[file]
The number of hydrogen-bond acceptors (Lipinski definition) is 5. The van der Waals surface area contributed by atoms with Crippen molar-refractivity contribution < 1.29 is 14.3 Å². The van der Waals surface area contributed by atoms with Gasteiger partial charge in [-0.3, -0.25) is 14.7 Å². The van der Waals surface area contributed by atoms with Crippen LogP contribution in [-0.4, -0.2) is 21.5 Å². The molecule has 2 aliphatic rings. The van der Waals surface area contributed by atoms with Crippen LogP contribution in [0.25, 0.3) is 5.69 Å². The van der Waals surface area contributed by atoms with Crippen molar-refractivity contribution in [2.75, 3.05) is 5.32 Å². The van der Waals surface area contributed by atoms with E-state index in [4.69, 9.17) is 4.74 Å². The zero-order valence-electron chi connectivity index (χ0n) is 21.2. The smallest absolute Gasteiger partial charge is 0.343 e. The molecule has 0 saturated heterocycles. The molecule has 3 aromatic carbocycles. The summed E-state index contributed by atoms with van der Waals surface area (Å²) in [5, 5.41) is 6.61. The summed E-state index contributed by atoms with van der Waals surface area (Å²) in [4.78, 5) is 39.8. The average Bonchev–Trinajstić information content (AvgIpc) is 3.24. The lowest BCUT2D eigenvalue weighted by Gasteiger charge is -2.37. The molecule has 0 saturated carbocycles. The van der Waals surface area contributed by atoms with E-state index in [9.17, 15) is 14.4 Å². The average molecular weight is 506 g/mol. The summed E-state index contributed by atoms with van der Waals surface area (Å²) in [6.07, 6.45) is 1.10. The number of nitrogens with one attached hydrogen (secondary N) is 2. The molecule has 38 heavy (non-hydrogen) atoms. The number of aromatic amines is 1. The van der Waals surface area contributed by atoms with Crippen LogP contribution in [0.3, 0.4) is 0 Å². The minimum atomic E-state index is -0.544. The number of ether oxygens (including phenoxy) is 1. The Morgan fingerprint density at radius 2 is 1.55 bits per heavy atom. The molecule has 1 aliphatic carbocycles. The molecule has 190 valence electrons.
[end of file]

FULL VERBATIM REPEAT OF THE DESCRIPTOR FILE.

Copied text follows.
The number of hydrogen-bond acceptors (Lipinski definition) is 5. The van der Waals surface area contributed by atoms with Crippen molar-refractivity contribution < 1.29 is 14.3 Å². The van der Waals surface area contributed by atoms with Gasteiger partial charge in [-0.3, -0.25) is 14.7 Å². The van der Waals surface area contributed by atoms with Crippen LogP contribution in [-0.4, -0.2) is 21.5 Å². The molecule has 2 aliphatic rings. The van der Waals surface area contributed by atoms with Crippen LogP contribution in [0.25, 0.3) is 5.69 Å². The van der Waals surface area contributed by atoms with Crippen molar-refractivity contribution in [2.75, 3.05) is 5.32 Å². The van der Waals surface area contributed by atoms with E-state index in [4.69, 9.17) is 4.74 Å². The zero-order valence-electron chi connectivity index (χ0n) is 21.2. The smallest absolute Gasteiger partial charge is 0.343 e. The molecule has 0 saturated heterocycles. The molecule has 3 aromatic carbocycles. The summed E-state index contributed by atoms with van der Waals surface area (Å²) in [5, 5.41) is 6.61. The summed E-state index contributed by atoms with van der Waals surface area (Å²) in [4.78, 5) is 39.8. The average Bonchev–Trinajstić information content (AvgIpc) is 3.24. The lowest BCUT2D eigenvalue weighted by Gasteiger charge is -2.37. The molecule has 0 saturated carbocycles. The van der Waals surface area contributed by atoms with E-state index in [9.17, 15) is 14.4 Å². The average molecular weight is 506 g/mol. The summed E-state index contributed by atoms with van der Waals surface area (Å²) in [6.07, 6.45) is 1.10. The number of nitrogens with one attached hydrogen (secondary N) is 2. The molecule has 38 heavy (non-hydrogen) atoms. The number of aromatic amines is 1. The van der Waals surface area contributed by atoms with Crippen LogP contribution in [0.3, 0.4) is 0 Å². The minimum atomic E-state index is -0.544. The number of ether oxygens (including phenoxy) is 1. The Morgan fingerprint density at radius 2 is 1.55 bits per heavy atom. The molecule has 1 aliphatic carbocycles. The molecule has 190 valence electrons.